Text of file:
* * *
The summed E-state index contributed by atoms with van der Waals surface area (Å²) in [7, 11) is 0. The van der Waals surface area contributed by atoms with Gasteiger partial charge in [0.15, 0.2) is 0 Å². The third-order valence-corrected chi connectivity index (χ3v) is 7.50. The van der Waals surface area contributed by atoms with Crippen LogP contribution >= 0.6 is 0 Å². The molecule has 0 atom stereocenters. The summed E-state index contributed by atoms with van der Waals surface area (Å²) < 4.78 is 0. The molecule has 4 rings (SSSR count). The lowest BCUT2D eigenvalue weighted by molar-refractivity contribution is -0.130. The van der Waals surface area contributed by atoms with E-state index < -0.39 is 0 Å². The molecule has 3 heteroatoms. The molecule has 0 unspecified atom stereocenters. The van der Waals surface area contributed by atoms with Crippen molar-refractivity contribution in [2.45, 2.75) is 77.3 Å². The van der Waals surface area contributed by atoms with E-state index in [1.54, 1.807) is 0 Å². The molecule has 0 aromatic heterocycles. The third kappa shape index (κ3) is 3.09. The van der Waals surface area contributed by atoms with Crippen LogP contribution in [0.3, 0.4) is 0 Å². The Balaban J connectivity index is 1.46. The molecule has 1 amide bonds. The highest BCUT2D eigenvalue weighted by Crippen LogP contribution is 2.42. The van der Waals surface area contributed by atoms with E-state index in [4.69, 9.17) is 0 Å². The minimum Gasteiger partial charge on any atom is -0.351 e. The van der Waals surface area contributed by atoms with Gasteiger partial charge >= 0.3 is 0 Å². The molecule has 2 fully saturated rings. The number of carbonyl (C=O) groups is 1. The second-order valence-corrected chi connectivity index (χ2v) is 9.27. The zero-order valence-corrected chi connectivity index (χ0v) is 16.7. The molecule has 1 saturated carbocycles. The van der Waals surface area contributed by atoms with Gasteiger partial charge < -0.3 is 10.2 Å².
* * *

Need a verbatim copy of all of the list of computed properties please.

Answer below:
The summed E-state index contributed by atoms with van der Waals surface area (Å²) in [7, 11) is 0. The van der Waals surface area contributed by atoms with Gasteiger partial charge in [0.15, 0.2) is 0 Å². The third-order valence-corrected chi connectivity index (χ3v) is 7.50. The van der Waals surface area contributed by atoms with Crippen LogP contribution >= 0.6 is 0 Å². The molecule has 0 atom stereocenters. The summed E-state index contributed by atoms with van der Waals surface area (Å²) < 4.78 is 0. The molecule has 4 rings (SSSR count). The lowest BCUT2D eigenvalue weighted by molar-refractivity contribution is -0.130. The van der Waals surface area contributed by atoms with E-state index < -0.39 is 0 Å². The molecule has 3 heteroatoms. The molecule has 0 unspecified atom stereocenters. The van der Waals surface area contributed by atoms with Crippen molar-refractivity contribution in [2.45, 2.75) is 77.3 Å². The van der Waals surface area contributed by atoms with E-state index in [1.54, 1.807) is 0 Å². The molecule has 0 aromatic heterocycles. The third kappa shape index (κ3) is 3.09. The van der Waals surface area contributed by atoms with Crippen LogP contribution in [0.3, 0.4) is 0 Å². The Balaban J connectivity index is 1.46. The molecule has 1 amide bonds. The highest BCUT2D eigenvalue weighted by Crippen LogP contribution is 2.42. The van der Waals surface area contributed by atoms with E-state index in [4.69, 9.17) is 0 Å². The minimum Gasteiger partial charge on any atom is -0.351 e. The van der Waals surface area contributed by atoms with Gasteiger partial charge >= 0.3 is 0 Å². The molecule has 2 fully saturated rings. The number of carbonyl (C=O) groups is 1. The second-order valence-corrected chi connectivity index (χ2v) is 9.27. The zero-order valence-corrected chi connectivity index (χ0v) is 16.7. The molecule has 1 saturated carbocycles. The van der Waals surface area contributed by atoms with Gasteiger partial charge < -0.3 is 10.2 Å².